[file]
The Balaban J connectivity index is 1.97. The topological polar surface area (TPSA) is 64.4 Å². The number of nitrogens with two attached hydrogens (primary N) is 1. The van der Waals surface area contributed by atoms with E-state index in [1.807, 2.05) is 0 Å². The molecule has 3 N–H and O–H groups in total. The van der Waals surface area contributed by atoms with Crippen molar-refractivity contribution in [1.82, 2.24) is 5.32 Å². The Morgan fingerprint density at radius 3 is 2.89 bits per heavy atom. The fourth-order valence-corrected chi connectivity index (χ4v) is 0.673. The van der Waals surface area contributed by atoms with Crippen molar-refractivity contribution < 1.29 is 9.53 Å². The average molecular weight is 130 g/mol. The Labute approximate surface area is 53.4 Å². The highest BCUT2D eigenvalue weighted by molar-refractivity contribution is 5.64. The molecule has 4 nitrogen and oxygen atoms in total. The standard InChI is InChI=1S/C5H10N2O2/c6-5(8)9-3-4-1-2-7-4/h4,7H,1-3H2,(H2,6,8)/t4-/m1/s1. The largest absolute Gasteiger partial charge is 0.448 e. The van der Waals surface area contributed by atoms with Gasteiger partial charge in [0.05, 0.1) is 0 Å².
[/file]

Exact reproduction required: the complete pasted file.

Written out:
The Balaban J connectivity index is 1.97. The topological polar surface area (TPSA) is 64.4 Å². The number of nitrogens with two attached hydrogens (primary N) is 1. The van der Waals surface area contributed by atoms with E-state index in [1.807, 2.05) is 0 Å². The molecule has 3 N–H and O–H groups in total. The van der Waals surface area contributed by atoms with Crippen molar-refractivity contribution in [1.82, 2.24) is 5.32 Å². The Morgan fingerprint density at radius 3 is 2.89 bits per heavy atom. The fourth-order valence-corrected chi connectivity index (χ4v) is 0.673. The van der Waals surface area contributed by atoms with Crippen molar-refractivity contribution < 1.29 is 9.53 Å². The average molecular weight is 130 g/mol. The Labute approximate surface area is 53.4 Å². The highest BCUT2D eigenvalue weighted by molar-refractivity contribution is 5.64. The molecule has 4 nitrogen and oxygen atoms in total. The standard InChI is InChI=1S/C5H10N2O2/c6-5(8)9-3-4-1-2-7-4/h4,7H,1-3H2,(H2,6,8)/t4-/m1/s1. The largest absolute Gasteiger partial charge is 0.448 e. The van der Waals surface area contributed by atoms with Gasteiger partial charge in [0.05, 0.1) is 0 Å².